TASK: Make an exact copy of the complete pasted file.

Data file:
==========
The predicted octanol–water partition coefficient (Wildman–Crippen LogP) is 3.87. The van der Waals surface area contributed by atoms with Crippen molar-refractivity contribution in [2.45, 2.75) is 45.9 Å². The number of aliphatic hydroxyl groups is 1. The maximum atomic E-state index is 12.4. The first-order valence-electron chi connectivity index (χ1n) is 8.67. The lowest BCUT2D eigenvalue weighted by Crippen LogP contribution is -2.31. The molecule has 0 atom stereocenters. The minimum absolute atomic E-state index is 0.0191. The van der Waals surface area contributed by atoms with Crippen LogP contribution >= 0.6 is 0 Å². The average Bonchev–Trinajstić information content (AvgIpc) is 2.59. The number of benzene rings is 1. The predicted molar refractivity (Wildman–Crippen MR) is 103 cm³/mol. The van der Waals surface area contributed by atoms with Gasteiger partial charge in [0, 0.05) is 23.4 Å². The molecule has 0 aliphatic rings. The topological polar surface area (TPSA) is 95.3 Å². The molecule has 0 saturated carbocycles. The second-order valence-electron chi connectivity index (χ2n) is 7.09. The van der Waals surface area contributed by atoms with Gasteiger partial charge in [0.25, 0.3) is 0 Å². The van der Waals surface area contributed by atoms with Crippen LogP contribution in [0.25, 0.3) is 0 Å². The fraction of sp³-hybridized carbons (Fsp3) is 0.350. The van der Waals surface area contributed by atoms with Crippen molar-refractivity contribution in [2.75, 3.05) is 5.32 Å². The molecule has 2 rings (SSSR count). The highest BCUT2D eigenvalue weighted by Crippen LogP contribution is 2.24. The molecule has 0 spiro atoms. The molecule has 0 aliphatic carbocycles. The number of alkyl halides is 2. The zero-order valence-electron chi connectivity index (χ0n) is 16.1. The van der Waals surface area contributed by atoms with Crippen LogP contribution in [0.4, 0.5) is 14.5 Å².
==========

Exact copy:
The predicted octanol–water partition coefficient (Wildman–Crippen LogP) is 3.87. The van der Waals surface area contributed by atoms with Crippen molar-refractivity contribution in [2.45, 2.75) is 45.9 Å². The number of aliphatic hydroxyl groups is 1. The maximum atomic E-state index is 12.4. The first-order valence-electron chi connectivity index (χ1n) is 8.67. The lowest BCUT2D eigenvalue weighted by Crippen LogP contribution is -2.31. The molecule has 0 atom stereocenters. The minimum absolute atomic E-state index is 0.0191. The van der Waals surface area contributed by atoms with Crippen LogP contribution >= 0.6 is 0 Å². The average Bonchev–Trinajstić information content (AvgIpc) is 2.59. The number of benzene rings is 1. The predicted molar refractivity (Wildman–Crippen MR) is 103 cm³/mol. The van der Waals surface area contributed by atoms with Gasteiger partial charge in [0, 0.05) is 23.4 Å². The molecule has 0 aliphatic rings. The topological polar surface area (TPSA) is 95.3 Å². The molecule has 0 saturated carbocycles. The second-order valence-electron chi connectivity index (χ2n) is 7.09. The van der Waals surface area contributed by atoms with Gasteiger partial charge in [0.25, 0.3) is 0 Å². The van der Waals surface area contributed by atoms with Crippen LogP contribution in [0.25, 0.3) is 0 Å². The fraction of sp³-hybridized carbons (Fsp3) is 0.350. The van der Waals surface area contributed by atoms with Crippen molar-refractivity contribution in [2.75, 3.05) is 5.32 Å². The molecule has 2 rings (SSSR count). The highest BCUT2D eigenvalue weighted by Crippen LogP contribution is 2.24. The molecule has 0 spiro atoms. The molecule has 0 aliphatic carbocycles. The number of alkyl halides is 2. The zero-order valence-electron chi connectivity index (χ0n) is 16.1. The van der Waals surface area contributed by atoms with Crippen LogP contribution in [0.4, 0.5) is 14.5 Å².